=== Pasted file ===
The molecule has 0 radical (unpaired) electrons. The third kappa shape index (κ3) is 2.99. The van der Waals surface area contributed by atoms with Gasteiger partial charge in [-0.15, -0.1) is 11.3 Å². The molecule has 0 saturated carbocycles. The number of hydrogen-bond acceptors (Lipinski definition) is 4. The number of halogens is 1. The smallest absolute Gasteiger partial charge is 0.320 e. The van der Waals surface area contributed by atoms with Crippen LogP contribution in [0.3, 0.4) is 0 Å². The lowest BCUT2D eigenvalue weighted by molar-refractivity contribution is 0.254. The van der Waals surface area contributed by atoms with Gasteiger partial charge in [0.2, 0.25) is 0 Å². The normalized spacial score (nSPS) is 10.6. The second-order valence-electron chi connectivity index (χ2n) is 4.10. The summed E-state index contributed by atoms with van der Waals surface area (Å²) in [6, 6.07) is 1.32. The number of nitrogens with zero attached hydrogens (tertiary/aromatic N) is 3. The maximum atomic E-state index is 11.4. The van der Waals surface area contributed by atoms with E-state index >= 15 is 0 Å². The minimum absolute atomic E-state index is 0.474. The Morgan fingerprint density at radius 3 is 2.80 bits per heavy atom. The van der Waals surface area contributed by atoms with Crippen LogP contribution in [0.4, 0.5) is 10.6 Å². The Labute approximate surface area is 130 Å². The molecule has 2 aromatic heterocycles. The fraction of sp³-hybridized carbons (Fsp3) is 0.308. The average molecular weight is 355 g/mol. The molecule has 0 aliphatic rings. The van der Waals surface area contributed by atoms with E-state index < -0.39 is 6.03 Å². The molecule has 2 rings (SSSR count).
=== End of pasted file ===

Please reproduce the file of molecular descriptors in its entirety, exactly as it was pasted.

The molecule has 0 radical (unpaired) electrons. The third kappa shape index (κ3) is 2.99. The van der Waals surface area contributed by atoms with Gasteiger partial charge in [-0.15, -0.1) is 11.3 Å². The molecule has 0 saturated carbocycles. The number of hydrogen-bond acceptors (Lipinski definition) is 4. The number of halogens is 1. The smallest absolute Gasteiger partial charge is 0.320 e. The van der Waals surface area contributed by atoms with Crippen LogP contribution in [0.3, 0.4) is 0 Å². The lowest BCUT2D eigenvalue weighted by molar-refractivity contribution is 0.254. The van der Waals surface area contributed by atoms with Gasteiger partial charge in [0.2, 0.25) is 0 Å². The normalized spacial score (nSPS) is 10.6. The second-order valence-electron chi connectivity index (χ2n) is 4.10. The summed E-state index contributed by atoms with van der Waals surface area (Å²) in [6, 6.07) is 1.32. The number of nitrogens with zero attached hydrogens (tertiary/aromatic N) is 3. The maximum atomic E-state index is 11.4. The van der Waals surface area contributed by atoms with E-state index >= 15 is 0 Å². The minimum absolute atomic E-state index is 0.474. The Morgan fingerprint density at radius 3 is 2.80 bits per heavy atom. The van der Waals surface area contributed by atoms with Crippen LogP contribution in [0.4, 0.5) is 10.6 Å². The Labute approximate surface area is 130 Å². The molecule has 2 aromatic heterocycles. The fraction of sp³-hybridized carbons (Fsp3) is 0.308. The average molecular weight is 355 g/mol. The molecule has 0 aliphatic rings. The van der Waals surface area contributed by atoms with E-state index < -0.39 is 6.03 Å². The molecule has 2 rings (SSSR count).